Secretary Vilsack in Washington addressing the G-8 Open Data meeting. Secretary Vilsack today kicked off a two-day international open data conference, saying that data “is one of the most important commodities in agriculture” and sharing it openly increases its value. USDA photo by Bob Nichols
The opening day of the G-8 International Conference on Open Data for Agriculture was action-packed and inspiring. From the moment the doors opened at 7:30 am, the air was punctuated with the sound of languages from across the globe. Scientists, policy makers, and leaders from the non-profit and development community all shared a day of discovery and connection around the unlimited opportunity in open data for agriculture.
Secretary Vilsack kicked off the proceedings with a speech that focused the day. “Data is quickly becoming one of the most important commodities in agriculture,” he told the attendees, and encouraged the sharing of data to magnify its power. He also compared the digital revolution fueled by open data to the industrial revolution, in that data sharing has the same potential to accelerate development of new tools that will bolster the productivity of farmers around the world. Read more »
President Barack Obama talks with Evan Jackson, 10, Alec Jackson, 8, and Caleb Robinson, 8, from McDonough, Ga., while looking at exhibits at the White House Science Fair in the State Dining Room, April 22, 2013. The sports-loving grade-schoolers created a new product concept to keep athletes cool and helps players maintain safe body temperatures on the field. (Official White House Photo by Chuck Kennedy)
As a kid, I didn’t quite grasp the science behind a game of hopscotch or ball and jacks. It was later in life that I learned the scientific principles behind my childhood fun. Today, in an era of high-definition video games and 3-dimensional TV’s, it’s more challenging than ever to keep kids motivated to have fun through exploration and discovery. But Monday’s 3rd Annual White House Science Fair made me very hopeful once again. Read more »
U.S. Ambassador to the United Arab Emirates Michael Corbin (second from left) and Foreign Agricultural Service (FAS) Administrator Sue Heinen cut a ceremonial ribbon during the opening ceremony for the USA pavilion at the 2013 Gulfood trade show as Consul General Rob Waller (far left) and the USA pavilion organizers exhibitors look on.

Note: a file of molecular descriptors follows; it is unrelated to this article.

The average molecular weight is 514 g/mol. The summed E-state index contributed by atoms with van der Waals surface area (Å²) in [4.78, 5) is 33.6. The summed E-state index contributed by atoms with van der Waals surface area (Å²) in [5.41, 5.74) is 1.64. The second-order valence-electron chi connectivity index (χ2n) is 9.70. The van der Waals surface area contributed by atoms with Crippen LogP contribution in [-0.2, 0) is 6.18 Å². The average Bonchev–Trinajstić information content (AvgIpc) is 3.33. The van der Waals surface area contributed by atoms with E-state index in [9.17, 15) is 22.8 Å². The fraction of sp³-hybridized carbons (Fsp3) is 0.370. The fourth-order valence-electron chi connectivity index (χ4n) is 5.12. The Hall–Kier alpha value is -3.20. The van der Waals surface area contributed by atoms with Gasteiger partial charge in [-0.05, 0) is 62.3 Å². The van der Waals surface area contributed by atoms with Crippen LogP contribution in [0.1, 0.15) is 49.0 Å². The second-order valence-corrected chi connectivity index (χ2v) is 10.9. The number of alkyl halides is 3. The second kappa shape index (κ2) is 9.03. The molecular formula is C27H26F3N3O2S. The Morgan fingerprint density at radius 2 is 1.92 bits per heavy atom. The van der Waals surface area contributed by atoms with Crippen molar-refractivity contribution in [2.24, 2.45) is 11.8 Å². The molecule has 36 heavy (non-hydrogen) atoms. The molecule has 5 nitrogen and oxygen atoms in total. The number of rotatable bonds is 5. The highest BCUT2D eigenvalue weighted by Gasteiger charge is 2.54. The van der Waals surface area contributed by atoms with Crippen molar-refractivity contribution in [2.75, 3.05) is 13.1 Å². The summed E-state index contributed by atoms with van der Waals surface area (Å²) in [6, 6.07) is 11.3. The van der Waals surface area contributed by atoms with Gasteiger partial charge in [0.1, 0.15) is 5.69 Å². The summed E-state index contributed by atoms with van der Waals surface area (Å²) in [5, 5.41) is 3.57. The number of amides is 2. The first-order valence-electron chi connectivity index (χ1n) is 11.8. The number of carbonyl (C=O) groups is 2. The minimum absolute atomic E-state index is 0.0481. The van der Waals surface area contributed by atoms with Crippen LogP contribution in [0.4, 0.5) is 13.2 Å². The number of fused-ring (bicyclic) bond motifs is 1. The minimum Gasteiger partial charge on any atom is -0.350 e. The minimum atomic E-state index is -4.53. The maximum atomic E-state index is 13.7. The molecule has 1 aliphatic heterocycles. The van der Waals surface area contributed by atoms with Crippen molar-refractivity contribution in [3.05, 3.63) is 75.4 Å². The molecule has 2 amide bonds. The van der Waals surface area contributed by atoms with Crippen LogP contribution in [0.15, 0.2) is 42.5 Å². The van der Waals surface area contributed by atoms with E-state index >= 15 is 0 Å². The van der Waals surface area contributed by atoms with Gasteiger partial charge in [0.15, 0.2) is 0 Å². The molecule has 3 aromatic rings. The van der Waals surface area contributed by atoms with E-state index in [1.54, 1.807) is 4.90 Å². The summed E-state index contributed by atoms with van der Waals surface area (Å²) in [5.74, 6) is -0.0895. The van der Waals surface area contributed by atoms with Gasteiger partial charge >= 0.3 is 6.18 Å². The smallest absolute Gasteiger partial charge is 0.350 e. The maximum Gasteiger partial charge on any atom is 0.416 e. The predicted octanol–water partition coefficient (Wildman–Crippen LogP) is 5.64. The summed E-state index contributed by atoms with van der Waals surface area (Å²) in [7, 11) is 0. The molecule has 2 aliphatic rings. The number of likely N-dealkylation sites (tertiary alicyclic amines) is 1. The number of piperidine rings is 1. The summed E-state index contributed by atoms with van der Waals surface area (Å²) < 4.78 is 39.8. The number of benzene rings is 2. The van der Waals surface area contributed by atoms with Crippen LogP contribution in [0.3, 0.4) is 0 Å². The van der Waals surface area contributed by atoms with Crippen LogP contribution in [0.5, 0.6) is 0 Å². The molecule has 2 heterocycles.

Recently, I traveled to the Middle East to meet with local and U.S. Embassy leaders to discuss agricultural strategy within the region. Towards the end of my two-week journey, I also had the opportunity to meet with U.S. agricultural companies, state regional trade groups and cooperators at the USDA-endorsed Gulfood trade show in Dubai.
The show is the Middle East’s largest food, drink, food service and hospitality equipment exhibition, drawing buyers from throughout the Middle East, Asia and Africa. The Foreign Agricultural Service (FAS) helps U.S. companies market their food and agricultural products at international trade shows through market development programs such as the Market Access Program (MAP). Read more »
World Farmers Inc. and some of the farmers it serves. (Left to right) Fabiola Nizigiyimana, Lucia Ngatia, Maria Mbonimpa, Maria Moreira (Executive Director World Farmers), and Virginia Apraiari.
What do immigrant farmers from Tanzania, Nigeria, Kenya, Burundi, Rwanda, and Liberia have in common with central rural Massachusetts?
The Answer: World Farmers Inc. or WFI. Read more »
Two teachers currently training at the new Dowa Teachers Training College that opened in Malawi Nov. 30. The college was built with the help of the Foreign Agricultural Service (FAS) Food for Progress (FFP) program, and more than 250 qualified primary school teachers will graduate from there annually. The teachers will instruct children in the rural communities throughout Malawi. (Courtesy Photo)
School children in the rural communities of Malawi will soon have access to more qualified primary school educators, thanks in part to the Foreign Agricultural Service’s (FAS) Food for Progress (FFP) program. Read more »